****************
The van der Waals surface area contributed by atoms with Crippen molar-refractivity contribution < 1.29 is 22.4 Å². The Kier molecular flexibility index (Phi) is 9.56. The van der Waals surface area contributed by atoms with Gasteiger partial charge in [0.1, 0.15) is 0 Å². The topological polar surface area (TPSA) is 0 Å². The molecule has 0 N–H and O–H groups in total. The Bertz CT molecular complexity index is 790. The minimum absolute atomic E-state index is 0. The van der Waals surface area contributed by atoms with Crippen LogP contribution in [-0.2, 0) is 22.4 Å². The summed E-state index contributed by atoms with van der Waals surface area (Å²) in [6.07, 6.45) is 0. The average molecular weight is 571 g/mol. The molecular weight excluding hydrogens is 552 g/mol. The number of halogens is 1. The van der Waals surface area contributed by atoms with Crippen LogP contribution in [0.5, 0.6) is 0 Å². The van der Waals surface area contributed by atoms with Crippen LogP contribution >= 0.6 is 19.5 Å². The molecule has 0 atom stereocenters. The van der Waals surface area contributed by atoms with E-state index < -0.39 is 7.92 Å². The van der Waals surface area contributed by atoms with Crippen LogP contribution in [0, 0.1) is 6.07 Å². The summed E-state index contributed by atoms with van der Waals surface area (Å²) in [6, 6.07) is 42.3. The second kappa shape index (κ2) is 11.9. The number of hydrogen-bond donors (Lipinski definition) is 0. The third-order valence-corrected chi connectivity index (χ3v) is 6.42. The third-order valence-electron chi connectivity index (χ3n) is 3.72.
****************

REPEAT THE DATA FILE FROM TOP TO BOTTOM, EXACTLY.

The van der Waals surface area contributed by atoms with Crippen molar-refractivity contribution < 1.29 is 22.4 Å². The Kier molecular flexibility index (Phi) is 9.56. The van der Waals surface area contributed by atoms with Gasteiger partial charge in [0.1, 0.15) is 0 Å². The topological polar surface area (TPSA) is 0 Å². The molecule has 0 N–H and O–H groups in total. The Bertz CT molecular complexity index is 790. The minimum absolute atomic E-state index is 0. The van der Waals surface area contributed by atoms with Crippen LogP contribution in [-0.2, 0) is 22.4 Å². The summed E-state index contributed by atoms with van der Waals surface area (Å²) in [6.07, 6.45) is 0. The average molecular weight is 571 g/mol. The molecular weight excluding hydrogens is 552 g/mol. The number of halogens is 1. The van der Waals surface area contributed by atoms with Crippen LogP contribution in [0.5, 0.6) is 0 Å². The van der Waals surface area contributed by atoms with Crippen LogP contribution >= 0.6 is 19.5 Å². The molecule has 0 atom stereocenters. The van der Waals surface area contributed by atoms with E-state index < -0.39 is 7.92 Å². The van der Waals surface area contributed by atoms with Crippen LogP contribution in [0, 0.1) is 6.07 Å². The summed E-state index contributed by atoms with van der Waals surface area (Å²) in [6, 6.07) is 42.3. The second kappa shape index (κ2) is 11.9. The number of hydrogen-bond donors (Lipinski definition) is 0. The third-order valence-corrected chi connectivity index (χ3v) is 6.42. The third-order valence-electron chi connectivity index (χ3n) is 3.72.